UC Santa Cruz Study: Slow Changes to Earth Systems such as Ice Sheets Likely to Amplify Global Warming


12/20/2009

Researchers studying a period of high carbon dioxide levels and warm climate several million years ago have concluded that slow changes such as melting ice sheets amplified the initial warming caused by greenhouse gases.

The study, published in the journal Nature Geoscience, found that a relatively small rise in atmospheric carbon dioxide levels was associated with substantial global warming about 4.5 million years ago during the early Pliocene.

The research was supporetd by the National Science Foundation.

Coauthor Christina Ravelo, professor of ocean sciences at the University of California, Santa Cruz, said the study indicates that the sensitivity of Earth's temperature to increases in carbon dioxide in the atmosphere is greater than has been expected on the basis of climate models that only include rapid responses.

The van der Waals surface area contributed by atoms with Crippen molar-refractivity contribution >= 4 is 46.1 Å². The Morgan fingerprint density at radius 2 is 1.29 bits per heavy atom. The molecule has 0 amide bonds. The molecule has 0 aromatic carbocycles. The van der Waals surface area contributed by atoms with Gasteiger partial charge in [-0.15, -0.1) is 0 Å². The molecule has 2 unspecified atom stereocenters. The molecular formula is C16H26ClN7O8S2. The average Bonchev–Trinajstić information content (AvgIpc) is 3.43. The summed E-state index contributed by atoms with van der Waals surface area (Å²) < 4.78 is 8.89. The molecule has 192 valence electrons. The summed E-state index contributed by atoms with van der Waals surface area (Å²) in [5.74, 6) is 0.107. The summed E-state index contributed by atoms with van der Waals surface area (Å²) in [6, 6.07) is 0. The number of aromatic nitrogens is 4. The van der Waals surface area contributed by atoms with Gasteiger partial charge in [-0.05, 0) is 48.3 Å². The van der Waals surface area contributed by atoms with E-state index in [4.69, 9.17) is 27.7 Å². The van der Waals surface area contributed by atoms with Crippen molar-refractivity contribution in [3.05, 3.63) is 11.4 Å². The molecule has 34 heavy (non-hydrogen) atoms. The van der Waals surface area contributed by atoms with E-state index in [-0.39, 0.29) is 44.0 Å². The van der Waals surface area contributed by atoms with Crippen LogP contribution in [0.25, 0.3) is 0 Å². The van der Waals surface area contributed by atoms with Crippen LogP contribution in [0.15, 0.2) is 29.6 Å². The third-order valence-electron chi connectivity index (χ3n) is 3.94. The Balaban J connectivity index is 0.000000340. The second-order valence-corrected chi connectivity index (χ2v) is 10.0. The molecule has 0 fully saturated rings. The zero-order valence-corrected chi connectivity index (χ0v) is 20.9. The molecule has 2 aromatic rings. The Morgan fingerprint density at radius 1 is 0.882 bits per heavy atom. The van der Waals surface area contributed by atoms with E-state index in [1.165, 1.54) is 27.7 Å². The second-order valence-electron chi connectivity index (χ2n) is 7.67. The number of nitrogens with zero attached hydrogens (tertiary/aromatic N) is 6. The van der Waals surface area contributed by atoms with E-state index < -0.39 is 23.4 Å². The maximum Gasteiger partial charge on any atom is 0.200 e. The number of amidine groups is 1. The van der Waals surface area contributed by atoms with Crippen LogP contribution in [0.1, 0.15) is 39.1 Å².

Carbon dioxide and other greenhouse gases trap heat in the atmosphere, leading to increased atmospheric and sea-surface temperatures. Relatively rapid feedbacks include changes in atmospheric water vapor, clouds, and sea ice. These short-term changes probably set in motion long-term changes in other factors--such as the extent of continental ice sheets, vegetation cover on land, and deep ocean circulation--that lead to additional global warming, Ravelo said.

"The implication is that these slow components of the Earth system, once they have time to change and equilibrate, may amplify the effects of small changes in the greenhouse gas composition of the atmosphere," she said.

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